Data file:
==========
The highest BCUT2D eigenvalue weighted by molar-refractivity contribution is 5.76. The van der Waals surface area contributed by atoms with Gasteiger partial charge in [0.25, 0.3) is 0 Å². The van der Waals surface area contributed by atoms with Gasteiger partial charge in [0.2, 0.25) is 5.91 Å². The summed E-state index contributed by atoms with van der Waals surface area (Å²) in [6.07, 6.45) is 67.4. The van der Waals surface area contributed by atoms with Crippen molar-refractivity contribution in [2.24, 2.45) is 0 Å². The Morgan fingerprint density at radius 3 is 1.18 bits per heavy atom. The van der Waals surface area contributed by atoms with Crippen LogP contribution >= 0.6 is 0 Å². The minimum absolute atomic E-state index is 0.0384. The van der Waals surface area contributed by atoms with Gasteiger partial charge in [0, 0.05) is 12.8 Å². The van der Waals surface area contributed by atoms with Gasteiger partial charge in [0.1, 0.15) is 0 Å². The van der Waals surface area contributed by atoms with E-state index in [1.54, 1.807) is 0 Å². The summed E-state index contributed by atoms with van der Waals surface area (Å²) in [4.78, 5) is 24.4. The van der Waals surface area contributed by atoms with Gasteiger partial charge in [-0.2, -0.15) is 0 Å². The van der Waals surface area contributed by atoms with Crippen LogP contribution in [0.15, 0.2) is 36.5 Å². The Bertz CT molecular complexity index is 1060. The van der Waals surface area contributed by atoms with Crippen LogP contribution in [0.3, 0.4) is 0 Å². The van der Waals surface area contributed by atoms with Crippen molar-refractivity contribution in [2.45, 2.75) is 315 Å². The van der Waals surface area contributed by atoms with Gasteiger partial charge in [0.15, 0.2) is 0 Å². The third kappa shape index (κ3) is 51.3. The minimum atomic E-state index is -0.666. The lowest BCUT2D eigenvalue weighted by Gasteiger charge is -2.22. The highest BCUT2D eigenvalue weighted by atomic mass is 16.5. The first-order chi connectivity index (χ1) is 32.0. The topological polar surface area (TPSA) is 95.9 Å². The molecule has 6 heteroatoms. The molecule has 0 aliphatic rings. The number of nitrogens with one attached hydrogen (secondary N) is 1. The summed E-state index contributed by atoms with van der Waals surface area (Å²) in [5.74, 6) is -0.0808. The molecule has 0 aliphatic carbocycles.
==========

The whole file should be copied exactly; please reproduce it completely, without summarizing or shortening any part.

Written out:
The highest BCUT2D eigenvalue weighted by molar-refractivity contribution is 5.76. The van der Waals surface area contributed by atoms with Gasteiger partial charge in [0.25, 0.3) is 0 Å². The van der Waals surface area contributed by atoms with Gasteiger partial charge in [0.2, 0.25) is 5.91 Å². The summed E-state index contributed by atoms with van der Waals surface area (Å²) in [6.07, 6.45) is 67.4. The van der Waals surface area contributed by atoms with Crippen molar-refractivity contribution in [2.24, 2.45) is 0 Å². The Morgan fingerprint density at radius 3 is 1.18 bits per heavy atom. The van der Waals surface area contributed by atoms with Crippen LogP contribution >= 0.6 is 0 Å². The minimum absolute atomic E-state index is 0.0384. The van der Waals surface area contributed by atoms with Gasteiger partial charge in [0, 0.05) is 12.8 Å². The van der Waals surface area contributed by atoms with Gasteiger partial charge in [0.1, 0.15) is 0 Å². The van der Waals surface area contributed by atoms with E-state index in [1.54, 1.807) is 0 Å². The summed E-state index contributed by atoms with van der Waals surface area (Å²) in [4.78, 5) is 24.4. The van der Waals surface area contributed by atoms with Gasteiger partial charge in [-0.2, -0.15) is 0 Å². The van der Waals surface area contributed by atoms with Crippen LogP contribution in [0.15, 0.2) is 36.5 Å². The Bertz CT molecular complexity index is 1060. The van der Waals surface area contributed by atoms with Crippen LogP contribution in [0.3, 0.4) is 0 Å². The van der Waals surface area contributed by atoms with Crippen molar-refractivity contribution in [2.45, 2.75) is 315 Å². The van der Waals surface area contributed by atoms with Gasteiger partial charge in [0.15, 0.2) is 0 Å². The third kappa shape index (κ3) is 51.3. The minimum atomic E-state index is -0.666. The lowest BCUT2D eigenvalue weighted by Gasteiger charge is -2.22. The highest BCUT2D eigenvalue weighted by atomic mass is 16.5. The first-order chi connectivity index (χ1) is 32.0. The topological polar surface area (TPSA) is 95.9 Å². The molecule has 6 heteroatoms. The molecule has 0 aliphatic rings. The number of nitrogens with one attached hydrogen (secondary N) is 1. The summed E-state index contributed by atoms with van der Waals surface area (Å²) in [5.74, 6) is -0.0808. The molecule has 0 aliphatic carbocycles.